A man is suing police for what he says was an unjustified arrest after he asked then-Prime Minister John Key to pay his dinner bill.
Kent Boyd and a friend were eating at the Green Parrot in Wellington in 2012, when they saw Key also dining there with two other people.
It started with a friendly exchange and a request for a photo with Sir John, but police were involved after Boyd asked Sir John to pay for their $82 dinner bill.
The matter is now in Wellington District Court, with Boyd suing police for arresting him for theft, and for using excessive force to do so.
He's claiming $30,000 in damages.
Boyd claims that when he asked Sir John to pay for his dinner, the Prime Minister said "absolutely".
Sir John denied that at the time and has repeated that denial in a sworn statement to the court. He said he responded with "yeah lots of people say that".
When leaving the restaurant, Boyd told Green Parrot staff that Key's table would be paying his bill.
The Crown says a "dispute" arose at the front desk, and eventually a diplomatic protection officer approached to tell them the Prime Minister wasn't paying the bill.
As they were becoming concerned about the disturbance, the officer then took Boyd outside. He was detained and eventually arrested on suspicion of theft of the meal he had eaten.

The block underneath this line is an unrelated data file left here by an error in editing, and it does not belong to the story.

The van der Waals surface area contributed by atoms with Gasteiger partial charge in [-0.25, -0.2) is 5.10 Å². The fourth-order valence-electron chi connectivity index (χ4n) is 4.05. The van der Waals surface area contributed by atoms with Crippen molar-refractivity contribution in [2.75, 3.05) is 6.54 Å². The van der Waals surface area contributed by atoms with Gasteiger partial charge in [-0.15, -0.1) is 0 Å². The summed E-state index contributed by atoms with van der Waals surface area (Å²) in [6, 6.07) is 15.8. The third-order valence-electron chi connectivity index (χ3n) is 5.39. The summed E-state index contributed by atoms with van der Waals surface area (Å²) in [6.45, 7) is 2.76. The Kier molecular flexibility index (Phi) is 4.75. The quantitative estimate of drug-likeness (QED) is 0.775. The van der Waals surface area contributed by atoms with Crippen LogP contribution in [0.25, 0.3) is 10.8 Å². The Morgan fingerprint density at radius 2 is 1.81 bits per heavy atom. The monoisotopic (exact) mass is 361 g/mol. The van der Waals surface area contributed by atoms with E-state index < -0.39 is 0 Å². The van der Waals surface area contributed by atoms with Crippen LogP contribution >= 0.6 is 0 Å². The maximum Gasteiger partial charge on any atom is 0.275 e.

A charge of breach of bail was added later, as officers suspected Boyd had breached his bail conditions by drinking alcohol.
Police withdrew the charges some days later.
Boyd is bringing his cases under a mix of common law and Bill of Rights claims, saying he shouldn't have been arrested, and that the force used to arrest him was excessive.
He is also bringing a separate charge of excessive force being used to arrest, after Boyd was bitten by a police dog in the Botanic Gardens, while being sought for arrest in relation to a domestic assault.
Boyd is claiming $10,000 for assault and detention after his arrest at the Green Parrot, $10,000 for being arrested for breaching bail conditions without reasonable basis, and $10,000 for damages for the dog bite.
The trial is now before the Wellington District Court judge.